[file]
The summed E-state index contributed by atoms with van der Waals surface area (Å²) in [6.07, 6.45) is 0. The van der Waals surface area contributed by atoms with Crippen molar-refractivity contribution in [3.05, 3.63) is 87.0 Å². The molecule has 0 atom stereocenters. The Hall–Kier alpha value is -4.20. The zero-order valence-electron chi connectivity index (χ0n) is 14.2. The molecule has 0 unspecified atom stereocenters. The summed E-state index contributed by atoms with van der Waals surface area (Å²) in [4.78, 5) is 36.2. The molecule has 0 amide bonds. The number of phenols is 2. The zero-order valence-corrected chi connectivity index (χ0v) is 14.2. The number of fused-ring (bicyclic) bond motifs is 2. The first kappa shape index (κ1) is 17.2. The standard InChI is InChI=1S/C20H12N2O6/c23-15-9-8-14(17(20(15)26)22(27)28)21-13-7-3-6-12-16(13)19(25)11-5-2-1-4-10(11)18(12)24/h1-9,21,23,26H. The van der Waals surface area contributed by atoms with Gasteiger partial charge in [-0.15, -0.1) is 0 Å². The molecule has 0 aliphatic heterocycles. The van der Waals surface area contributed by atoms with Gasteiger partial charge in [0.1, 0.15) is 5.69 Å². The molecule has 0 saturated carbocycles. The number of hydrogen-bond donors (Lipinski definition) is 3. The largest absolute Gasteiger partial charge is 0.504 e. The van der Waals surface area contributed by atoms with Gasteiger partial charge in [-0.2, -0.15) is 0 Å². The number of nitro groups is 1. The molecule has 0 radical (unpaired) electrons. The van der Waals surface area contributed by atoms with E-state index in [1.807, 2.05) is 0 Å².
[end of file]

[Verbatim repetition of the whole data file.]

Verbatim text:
The summed E-state index contributed by atoms with van der Waals surface area (Å²) in [6.07, 6.45) is 0. The van der Waals surface area contributed by atoms with Crippen molar-refractivity contribution in [3.05, 3.63) is 87.0 Å². The molecule has 0 atom stereocenters. The Hall–Kier alpha value is -4.20. The zero-order valence-electron chi connectivity index (χ0n) is 14.2. The molecule has 0 unspecified atom stereocenters. The summed E-state index contributed by atoms with van der Waals surface area (Å²) in [4.78, 5) is 36.2. The molecule has 0 amide bonds. The number of phenols is 2. The zero-order valence-corrected chi connectivity index (χ0v) is 14.2. The number of fused-ring (bicyclic) bond motifs is 2. The first kappa shape index (κ1) is 17.2. The standard InChI is InChI=1S/C20H12N2O6/c23-15-9-8-14(17(20(15)26)22(27)28)21-13-7-3-6-12-16(13)19(25)11-5-2-1-4-10(11)18(12)24/h1-9,21,23,26H. The van der Waals surface area contributed by atoms with Gasteiger partial charge in [-0.15, -0.1) is 0 Å². The molecule has 0 aliphatic heterocycles. The van der Waals surface area contributed by atoms with Gasteiger partial charge in [0.1, 0.15) is 5.69 Å². The molecule has 0 saturated carbocycles. The number of hydrogen-bond donors (Lipinski definition) is 3. The largest absolute Gasteiger partial charge is 0.504 e. The van der Waals surface area contributed by atoms with Gasteiger partial charge in [-0.2, -0.15) is 0 Å². The number of nitro groups is 1. The molecule has 0 radical (unpaired) electrons. The van der Waals surface area contributed by atoms with E-state index in [1.807, 2.05) is 0 Å².